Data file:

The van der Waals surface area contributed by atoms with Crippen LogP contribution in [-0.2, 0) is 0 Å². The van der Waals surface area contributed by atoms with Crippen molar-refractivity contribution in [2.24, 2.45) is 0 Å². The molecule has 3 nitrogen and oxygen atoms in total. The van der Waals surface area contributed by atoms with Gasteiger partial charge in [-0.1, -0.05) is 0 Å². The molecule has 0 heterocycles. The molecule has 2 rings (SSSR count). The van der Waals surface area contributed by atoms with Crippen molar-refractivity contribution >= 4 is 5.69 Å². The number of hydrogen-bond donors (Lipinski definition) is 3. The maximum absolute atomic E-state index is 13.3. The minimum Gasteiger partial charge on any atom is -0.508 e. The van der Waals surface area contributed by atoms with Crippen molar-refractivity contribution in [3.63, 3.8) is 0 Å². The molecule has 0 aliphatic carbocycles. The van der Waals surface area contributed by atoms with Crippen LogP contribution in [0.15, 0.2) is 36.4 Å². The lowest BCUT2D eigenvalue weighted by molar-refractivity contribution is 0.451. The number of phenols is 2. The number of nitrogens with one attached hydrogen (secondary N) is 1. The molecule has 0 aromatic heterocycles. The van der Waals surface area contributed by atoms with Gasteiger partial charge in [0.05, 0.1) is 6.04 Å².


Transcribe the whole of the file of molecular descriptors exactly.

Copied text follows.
The van der Waals surface area contributed by atoms with Crippen LogP contribution in [-0.2, 0) is 0 Å². The van der Waals surface area contributed by atoms with Crippen molar-refractivity contribution in [2.24, 2.45) is 0 Å². The molecule has 3 nitrogen and oxygen atoms in total. The van der Waals surface area contributed by atoms with Gasteiger partial charge in [-0.1, -0.05) is 0 Å². The molecule has 0 heterocycles. The molecule has 2 rings (SSSR count). The van der Waals surface area contributed by atoms with Crippen molar-refractivity contribution >= 4 is 5.69 Å². The number of hydrogen-bond donors (Lipinski definition) is 3. The maximum absolute atomic E-state index is 13.3. The minimum Gasteiger partial charge on any atom is -0.508 e. The van der Waals surface area contributed by atoms with Crippen molar-refractivity contribution in [3.63, 3.8) is 0 Å². The molecule has 0 aliphatic carbocycles. The van der Waals surface area contributed by atoms with Crippen LogP contribution in [0.15, 0.2) is 36.4 Å². The lowest BCUT2D eigenvalue weighted by molar-refractivity contribution is 0.451. The number of phenols is 2. The number of nitrogens with one attached hydrogen (secondary N) is 1. The molecule has 0 aromatic heterocycles. The van der Waals surface area contributed by atoms with Gasteiger partial charge in [0.05, 0.1) is 6.04 Å².